Those old payments and old rates might reflect your old credit. You might be able to save big when you learn how to refinance your car loan for better terms
A Simple Guide to Refinancing Your Car Loan
How to Refinance Your Car Loan
Most car loans are somewhere between 48 to
72 months, with the median term being 69 months. The average car loan size is $23,438,
but that is not all you are paying. There are interest costs that accumulate
during the whole term, and if your credit score is below 720, there is a good
chance it is costing you more than you think in interest. If your car payment makes you sweat more than hot curry, there might be relief. It may be possible to give yourself some breathing space by learning how to refinance your car loan.
Why You Might Want to Refinance
Refinancing a car loan can be a good call
for a few different scenarios:
- If your interest rate is in
double digits, refinancing can help. The amount
applied to the principal loan amount could be peanuts compared to the interest
charges. For example, on a $25,000-loan with $500 monthly payments, the principal
portion at 8% is about $333 — two thirds. At 20% interest on the same loan, only
$83 goes toward the principal loan!
- If the loan term you chose is
stretching you thin, a refinance can loosen the noose. Maybe you thought paying down your loan in 36 months was a good idea. If you lost your job or your rent was jacked up, that might no longer
work, but a 72-month term would be fine.
- If you have a co-signer, you
can build credit faster. When you bought your car,
you might have needed a co-signer. But you will improve your credit faster on your
own. Or maybe you and your co-signer had a falling-out. In any case, you can
remove or change co-signers when you refinance.
What You’ll Need to Get It Done
It’s on you to prove you should get refinanced — not the bank or anyone else. When it comes to how to refinance your car loan, you will need a few things to convince a bank that they should give you what you need.
Better Credit Rating
Odds are pretty good that you are refinancing because of a high interest rate. To lower it on a refinance, you better have a better credit rating than you did before. That means making payments on time every time and paying down outstanding debt.
Whether you are trying to lower your payment
or remove a co-signer, you need to prove to the lender that you are able to make
the payments on your own. Have proof of steady income for at least three months,
although at least proof of two years of income is best.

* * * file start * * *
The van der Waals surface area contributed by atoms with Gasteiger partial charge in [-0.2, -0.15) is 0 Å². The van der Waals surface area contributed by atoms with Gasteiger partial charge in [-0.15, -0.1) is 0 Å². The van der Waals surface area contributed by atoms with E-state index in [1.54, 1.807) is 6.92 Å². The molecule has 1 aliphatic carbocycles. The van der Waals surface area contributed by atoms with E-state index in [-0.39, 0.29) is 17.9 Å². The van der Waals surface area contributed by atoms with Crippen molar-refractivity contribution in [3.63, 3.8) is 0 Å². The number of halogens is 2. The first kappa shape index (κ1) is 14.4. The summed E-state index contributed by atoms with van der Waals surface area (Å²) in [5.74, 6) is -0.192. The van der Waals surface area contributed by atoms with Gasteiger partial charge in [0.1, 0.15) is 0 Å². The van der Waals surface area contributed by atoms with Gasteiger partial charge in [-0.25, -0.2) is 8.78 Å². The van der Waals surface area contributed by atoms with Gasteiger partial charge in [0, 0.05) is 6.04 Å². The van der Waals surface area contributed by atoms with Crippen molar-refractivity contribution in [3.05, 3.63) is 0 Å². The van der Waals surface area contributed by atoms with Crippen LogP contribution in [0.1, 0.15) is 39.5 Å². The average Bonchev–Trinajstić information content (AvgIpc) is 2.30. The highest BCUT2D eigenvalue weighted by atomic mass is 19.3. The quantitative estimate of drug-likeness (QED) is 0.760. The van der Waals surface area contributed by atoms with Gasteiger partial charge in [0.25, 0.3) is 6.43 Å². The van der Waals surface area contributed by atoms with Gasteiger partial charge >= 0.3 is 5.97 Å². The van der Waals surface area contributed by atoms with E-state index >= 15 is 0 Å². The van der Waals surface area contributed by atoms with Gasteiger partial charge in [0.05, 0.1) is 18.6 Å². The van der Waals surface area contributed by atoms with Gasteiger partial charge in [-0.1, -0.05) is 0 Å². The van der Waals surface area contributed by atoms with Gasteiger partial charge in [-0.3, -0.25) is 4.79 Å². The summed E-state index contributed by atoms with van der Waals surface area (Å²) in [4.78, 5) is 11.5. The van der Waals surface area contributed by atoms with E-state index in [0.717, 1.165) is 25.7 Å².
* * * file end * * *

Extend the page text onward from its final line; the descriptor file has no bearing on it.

A family member or friend could be your golden goose here. If someone you know is willing to co-sign for you to get better car loan terms, it can make a huge difference in your payment.
Steps to Refinancing Your Car Loan
In general, refinancing an auto loan
requires the same process for everyone, although lenders might do things slightly
Step 1: Check With Your Current Lender
The first place to start with your
refinancing plight is the current bank, credit union or lender who has your car
loan. On their website, you will find contact information for a customer service
department. Jump through the hoops to talk to a real person. Ask if they
refinance car loans for current customers. If they do, ask to be pre-approved immediately.
They’ll walk you through it, but don’t sign up for it quite yet.
If your current loan is through a captive lender — that is, a lender like Toyota Financial Services, GM Financial or Ford Credit — you won’t be able to refinance directly with them.
Step 2: Check With Other Lenders
Occasionally, the first lender you talk to
is the best rate. Often, is not. Lenders make fistfuls of cash on the money
you borrow from them, so they compete to get your business. It’s common for
lenders other than your current one to undercut rates and terms to snag your
Check with a loan rep at the bank branch that holds your checking account. You’ll also want to get a couple of quotes from other lenders. Cast a wide net, and pick a credit union, a bank and a specialty lender for auto loans to compare rates.
Step 3: Consider a HELOC an Option
If you have equity in your home, whether
you own it outright or have a mortgage, you can use that to your advantage. A HELOC,
or home equity line of credit, can be your ticket to a low-interest loan.
Depending on your mortgage lender, the interest rates offered are usually only
a percentage or two above your mortgage rate. For example, if your mortgage
rate is 4%, a HELOC could be 5% or 6%. You’ll still need to qualify, but the
lender has your home as collateral, so it is a relatively safe bet for them.
Additional Things to Keep in Mind
It can’t be emphasized enough that your credit rating has to be better than it was when you first got the loan. There’s no reason to expect a lender to help you out if you haven’t helped yourself first.
Also, lenders will only approve you for a loan if you have a minimum amount owing, usually around $7,500. If you have less than that, you better be off looking for a small personal loan.
There might be refinancing fees tacked on or your car might be too old to get a car loan. Financially, it doesn’t always work out to lower your interest or payment on your current car when it comes to how to refinance your car loan. You might need to explore the option of buying a new car, or at least a new-to-you car instead.